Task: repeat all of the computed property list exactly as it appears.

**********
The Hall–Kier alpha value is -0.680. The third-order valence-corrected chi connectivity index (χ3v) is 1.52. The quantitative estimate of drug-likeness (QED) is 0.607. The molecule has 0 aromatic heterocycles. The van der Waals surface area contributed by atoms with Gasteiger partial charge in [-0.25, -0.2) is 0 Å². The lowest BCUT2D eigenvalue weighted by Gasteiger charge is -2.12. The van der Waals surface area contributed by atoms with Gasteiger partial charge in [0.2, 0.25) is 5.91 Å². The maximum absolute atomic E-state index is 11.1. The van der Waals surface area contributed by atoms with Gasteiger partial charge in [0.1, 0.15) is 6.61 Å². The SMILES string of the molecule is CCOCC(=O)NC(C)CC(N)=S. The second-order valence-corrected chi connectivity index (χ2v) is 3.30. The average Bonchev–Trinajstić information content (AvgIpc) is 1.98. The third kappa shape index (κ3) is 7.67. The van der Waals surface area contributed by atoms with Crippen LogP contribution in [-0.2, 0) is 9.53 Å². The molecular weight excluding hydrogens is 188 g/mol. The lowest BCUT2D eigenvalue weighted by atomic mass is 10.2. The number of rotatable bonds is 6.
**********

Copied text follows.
The Hall–Kier alpha value is -0.680. The third-order valence-corrected chi connectivity index (χ3v) is 1.52. The quantitative estimate of drug-likeness (QED) is 0.607. The molecule has 0 aromatic heterocycles. The van der Waals surface area contributed by atoms with Gasteiger partial charge in [-0.25, -0.2) is 0 Å². The lowest BCUT2D eigenvalue weighted by Gasteiger charge is -2.12. The van der Waals surface area contributed by atoms with Gasteiger partial charge in [0.2, 0.25) is 5.91 Å². The maximum absolute atomic E-state index is 11.1. The van der Waals surface area contributed by atoms with Gasteiger partial charge in [0.1, 0.15) is 6.61 Å². The SMILES string of the molecule is CCOCC(=O)NC(C)CC(N)=S. The second-order valence-corrected chi connectivity index (χ2v) is 3.30. The average Bonchev–Trinajstić information content (AvgIpc) is 1.98. The third kappa shape index (κ3) is 7.67. The van der Waals surface area contributed by atoms with Crippen LogP contribution in [-0.2, 0) is 9.53 Å². The molecular weight excluding hydrogens is 188 g/mol. The lowest BCUT2D eigenvalue weighted by atomic mass is 10.2. The number of rotatable bonds is 6.